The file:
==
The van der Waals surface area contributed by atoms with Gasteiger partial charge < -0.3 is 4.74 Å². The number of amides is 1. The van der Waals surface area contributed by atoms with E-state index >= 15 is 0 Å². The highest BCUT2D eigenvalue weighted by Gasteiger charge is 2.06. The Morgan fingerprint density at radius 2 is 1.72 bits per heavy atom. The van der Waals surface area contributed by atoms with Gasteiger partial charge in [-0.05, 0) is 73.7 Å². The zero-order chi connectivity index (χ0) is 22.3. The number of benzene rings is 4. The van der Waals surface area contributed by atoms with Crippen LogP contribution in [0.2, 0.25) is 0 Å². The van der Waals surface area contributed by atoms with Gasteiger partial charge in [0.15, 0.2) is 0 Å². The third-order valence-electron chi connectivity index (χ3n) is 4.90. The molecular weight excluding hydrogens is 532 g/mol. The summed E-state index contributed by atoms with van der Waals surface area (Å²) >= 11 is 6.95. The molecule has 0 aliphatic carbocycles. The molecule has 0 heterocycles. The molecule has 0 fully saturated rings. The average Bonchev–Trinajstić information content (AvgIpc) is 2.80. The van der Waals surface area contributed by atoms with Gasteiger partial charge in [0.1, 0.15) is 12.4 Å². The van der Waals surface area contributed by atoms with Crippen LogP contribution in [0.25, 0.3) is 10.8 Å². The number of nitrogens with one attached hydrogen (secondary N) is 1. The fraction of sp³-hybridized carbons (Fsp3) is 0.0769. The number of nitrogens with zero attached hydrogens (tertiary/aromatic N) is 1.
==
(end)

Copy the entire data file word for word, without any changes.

The van der Waals surface area contributed by atoms with Gasteiger partial charge < -0.3 is 4.74 Å². The number of amides is 1. The van der Waals surface area contributed by atoms with E-state index >= 15 is 0 Å². The highest BCUT2D eigenvalue weighted by Gasteiger charge is 2.06. The Morgan fingerprint density at radius 2 is 1.72 bits per heavy atom. The van der Waals surface area contributed by atoms with Gasteiger partial charge in [-0.05, 0) is 73.7 Å². The zero-order chi connectivity index (χ0) is 22.3. The number of benzene rings is 4. The van der Waals surface area contributed by atoms with Crippen LogP contribution in [0.2, 0.25) is 0 Å². The van der Waals surface area contributed by atoms with Gasteiger partial charge in [0.15, 0.2) is 0 Å². The third-order valence-electron chi connectivity index (χ3n) is 4.90. The molecular weight excluding hydrogens is 532 g/mol. The summed E-state index contributed by atoms with van der Waals surface area (Å²) >= 11 is 6.95. The molecule has 0 aliphatic carbocycles. The molecule has 0 heterocycles. The molecule has 0 fully saturated rings. The average Bonchev–Trinajstić information content (AvgIpc) is 2.80. The van der Waals surface area contributed by atoms with Gasteiger partial charge in [0.1, 0.15) is 12.4 Å². The van der Waals surface area contributed by atoms with Crippen LogP contribution in [0.25, 0.3) is 10.8 Å². The number of nitrogens with one attached hydrogen (secondary N) is 1. The fraction of sp³-hybridized carbons (Fsp3) is 0.0769. The number of nitrogens with zero attached hydrogens (tertiary/aromatic N) is 1.